The last time I did this was in Syria at my dads brothers home. Amo (my uncle) owned a petrol station and lived next to it. As I child I could never keep up with the amount of cousins I had as mashallah his family outnumbered all. The revolution changed that..
My uncle would wait at the door of his house when he heard we arrived in Jobar/Homs. He had such a loud and strong voice. He had the typical Arab headpiece on his head that men wear in rural Syria and the gulf – the ‘agal.
We would make our way up the 3 floors (each floor housing one of his married kids) and walk over dozens of shoes ranging from elderly to baby and reach the door. Before we even went in, he had starting shouting for the food to be put out.
He was so hot tempered to everyone but so loving to us “these are my dear brothers children!”…I loved him. I really did. His stories of his fights with the gang living across the street who either tried to attack a random lady or tried to steal from the local shop or shot at his son were so interesting he was always ready to defend people and many times he actually shot back….it would just make me laugh. He loved action. But I knew that he wouldn’t last long with the Syrian conflict.
The food was put out as large (huge) plates of rice and chicken and everyone would dig in sharing these big plates.
He then would see us struggle with the concept of eating a chicken that’s been touched and ripped apart by someone else and the rice eaten by hand from the same plate (pathetic English infection control) and he would laugh and shout “bring the English girls plates and spoons! ”
My dad was banned from Syria for 17 years because he didn’t complete military training and wanted to work as a doctor here. His brother made us feel at home every summer in Syria.
On this day 2013 we got the news.
Yesterday 2013 my uncles family were given news that their father and brother were dead in the military hospital “natural causes” ….. in the military hospital. They left home the day before that and never returned.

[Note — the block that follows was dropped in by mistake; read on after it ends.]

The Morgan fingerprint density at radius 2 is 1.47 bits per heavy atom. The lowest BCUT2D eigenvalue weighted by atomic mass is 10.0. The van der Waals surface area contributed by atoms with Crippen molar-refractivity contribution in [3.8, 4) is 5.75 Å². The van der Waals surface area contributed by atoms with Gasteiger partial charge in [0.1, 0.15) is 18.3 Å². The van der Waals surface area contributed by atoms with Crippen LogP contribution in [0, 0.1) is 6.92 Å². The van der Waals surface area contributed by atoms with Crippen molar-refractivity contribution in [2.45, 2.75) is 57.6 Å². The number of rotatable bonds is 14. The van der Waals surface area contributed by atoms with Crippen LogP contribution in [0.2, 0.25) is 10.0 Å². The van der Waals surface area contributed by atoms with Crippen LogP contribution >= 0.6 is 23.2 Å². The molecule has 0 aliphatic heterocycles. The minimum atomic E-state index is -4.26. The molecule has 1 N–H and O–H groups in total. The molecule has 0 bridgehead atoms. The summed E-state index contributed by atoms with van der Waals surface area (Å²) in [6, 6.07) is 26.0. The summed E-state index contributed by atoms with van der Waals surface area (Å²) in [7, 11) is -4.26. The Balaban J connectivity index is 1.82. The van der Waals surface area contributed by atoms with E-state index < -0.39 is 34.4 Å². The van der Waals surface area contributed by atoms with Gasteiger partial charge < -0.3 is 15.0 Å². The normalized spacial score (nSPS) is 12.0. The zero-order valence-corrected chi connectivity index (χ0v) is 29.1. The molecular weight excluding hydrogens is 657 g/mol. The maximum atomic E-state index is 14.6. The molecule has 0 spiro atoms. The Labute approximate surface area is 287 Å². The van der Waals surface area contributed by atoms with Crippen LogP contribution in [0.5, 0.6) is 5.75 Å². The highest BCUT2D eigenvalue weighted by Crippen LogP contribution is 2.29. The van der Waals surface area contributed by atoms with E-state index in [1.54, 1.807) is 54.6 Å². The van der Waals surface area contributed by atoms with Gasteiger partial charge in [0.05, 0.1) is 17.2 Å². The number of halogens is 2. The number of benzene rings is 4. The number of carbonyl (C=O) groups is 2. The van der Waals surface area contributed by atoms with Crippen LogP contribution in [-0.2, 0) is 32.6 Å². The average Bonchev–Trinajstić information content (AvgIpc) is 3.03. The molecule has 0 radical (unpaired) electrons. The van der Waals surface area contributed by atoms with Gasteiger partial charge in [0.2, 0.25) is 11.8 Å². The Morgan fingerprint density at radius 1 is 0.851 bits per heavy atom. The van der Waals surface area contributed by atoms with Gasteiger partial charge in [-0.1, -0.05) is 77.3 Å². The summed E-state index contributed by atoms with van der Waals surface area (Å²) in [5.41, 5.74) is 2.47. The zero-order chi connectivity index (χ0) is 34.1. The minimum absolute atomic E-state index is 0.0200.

My uncle had lost his baby son Mahmoud aged 16 during the crazy attack by the regime on our neighbouring village Baba Amr. My cousin Mahmoud was helping injuries out and disappeared. He is one of Syria’s disappeared.
My uncle never gave up for a year trying to find him. This led to him getting into riskier and riskier situations.
On this last occasion my cousin Ahmad told his dad “you won’t go alone.” Ahmad was one of the kindest men ever. He married such a beautiful woman and had 4 stunning children. The youngest was 4 months. Ahmad never came back that day with his dad.
The regime tortured my uncle and cousin to death at a checkpoint. It didn’t last long which for us Syrians is a blessing. But they’re gone. And Mahmoud is still missing.
Today as with every day, is a painful memory for us. My uncle stopped talking to us from 2012 to 2013. His daughter would relay the messages saying he was afraid for his son and didn’t want to risk the rest of his family as we were outspoken about regime.
My uncle lost his grandson during that year too and lost many of his nephews and cousins. I think he got to the end of his patience on 30/03/17 when he went out angry to find his missing son and disappeared and was reported dead a day later.
Since he died, my uncles family have lost much more. His son-in-law died under torture. His daughter died of cancer. But they are so strong and they are my besties for life ❤
Despite talking rarely and having to clear their whatsapp whenever we speak as they cross checkpoints…they’re in my heart.
Please pray for my uncle Mohamad Nour Alakraa (Abu Akram) and his son Ahmad Alakraa may they rest in peace and may Allah continue to protect the remaining family. Please pray my cousin Mahmoud Alakraa is returned safe to his family soon…it’s been 5 years this February.